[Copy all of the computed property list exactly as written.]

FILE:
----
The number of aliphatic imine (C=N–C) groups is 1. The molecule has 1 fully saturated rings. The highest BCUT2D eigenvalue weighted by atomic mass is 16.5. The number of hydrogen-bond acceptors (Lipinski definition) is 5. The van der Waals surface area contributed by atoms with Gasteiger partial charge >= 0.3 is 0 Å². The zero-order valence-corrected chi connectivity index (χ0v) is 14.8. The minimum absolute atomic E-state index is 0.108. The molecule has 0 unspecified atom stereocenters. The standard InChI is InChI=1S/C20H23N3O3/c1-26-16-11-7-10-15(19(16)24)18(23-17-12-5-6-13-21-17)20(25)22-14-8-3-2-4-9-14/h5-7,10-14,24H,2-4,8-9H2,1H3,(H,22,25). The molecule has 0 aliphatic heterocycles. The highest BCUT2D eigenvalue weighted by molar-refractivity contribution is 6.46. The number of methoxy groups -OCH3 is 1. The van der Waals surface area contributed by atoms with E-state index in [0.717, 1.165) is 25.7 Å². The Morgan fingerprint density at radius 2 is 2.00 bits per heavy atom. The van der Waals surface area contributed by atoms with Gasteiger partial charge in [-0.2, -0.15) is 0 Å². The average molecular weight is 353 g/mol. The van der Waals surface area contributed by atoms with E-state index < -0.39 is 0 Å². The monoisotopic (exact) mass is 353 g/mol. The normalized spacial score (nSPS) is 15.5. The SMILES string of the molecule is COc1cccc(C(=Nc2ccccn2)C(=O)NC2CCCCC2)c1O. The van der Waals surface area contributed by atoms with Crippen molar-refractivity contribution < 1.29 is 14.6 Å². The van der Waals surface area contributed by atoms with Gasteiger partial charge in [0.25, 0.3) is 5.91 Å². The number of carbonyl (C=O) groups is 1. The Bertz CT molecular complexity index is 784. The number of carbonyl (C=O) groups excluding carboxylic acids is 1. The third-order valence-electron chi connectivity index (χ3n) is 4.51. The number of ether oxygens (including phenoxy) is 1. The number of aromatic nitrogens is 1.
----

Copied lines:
The number of aliphatic imine (C=N–C) groups is 1. The molecule has 1 fully saturated rings. The highest BCUT2D eigenvalue weighted by atomic mass is 16.5. The number of hydrogen-bond acceptors (Lipinski definition) is 5. The van der Waals surface area contributed by atoms with Gasteiger partial charge >= 0.3 is 0 Å². The zero-order valence-corrected chi connectivity index (χ0v) is 14.8. The minimum absolute atomic E-state index is 0.108. The molecule has 0 unspecified atom stereocenters. The standard InChI is InChI=1S/C20H23N3O3/c1-26-16-11-7-10-15(19(16)24)18(23-17-12-5-6-13-21-17)20(25)22-14-8-3-2-4-9-14/h5-7,10-14,24H,2-4,8-9H2,1H3,(H,22,25). The molecule has 0 aliphatic heterocycles. The highest BCUT2D eigenvalue weighted by molar-refractivity contribution is 6.46. The number of methoxy groups -OCH3 is 1. The van der Waals surface area contributed by atoms with E-state index in [0.717, 1.165) is 25.7 Å². The Morgan fingerprint density at radius 2 is 2.00 bits per heavy atom. The van der Waals surface area contributed by atoms with Gasteiger partial charge in [-0.2, -0.15) is 0 Å². The average molecular weight is 353 g/mol. The van der Waals surface area contributed by atoms with E-state index < -0.39 is 0 Å². The monoisotopic (exact) mass is 353 g/mol. The normalized spacial score (nSPS) is 15.5. The SMILES string of the molecule is COc1cccc(C(=Nc2ccccn2)C(=O)NC2CCCCC2)c1O. The van der Waals surface area contributed by atoms with Crippen molar-refractivity contribution < 1.29 is 14.6 Å². The van der Waals surface area contributed by atoms with Gasteiger partial charge in [0.25, 0.3) is 5.91 Å². The number of carbonyl (C=O) groups is 1. The Bertz CT molecular complexity index is 784. The number of carbonyl (C=O) groups excluding carboxylic acids is 1. The third-order valence-electron chi connectivity index (χ3n) is 4.51. The number of ether oxygens (including phenoxy) is 1. The number of aromatic nitrogens is 1.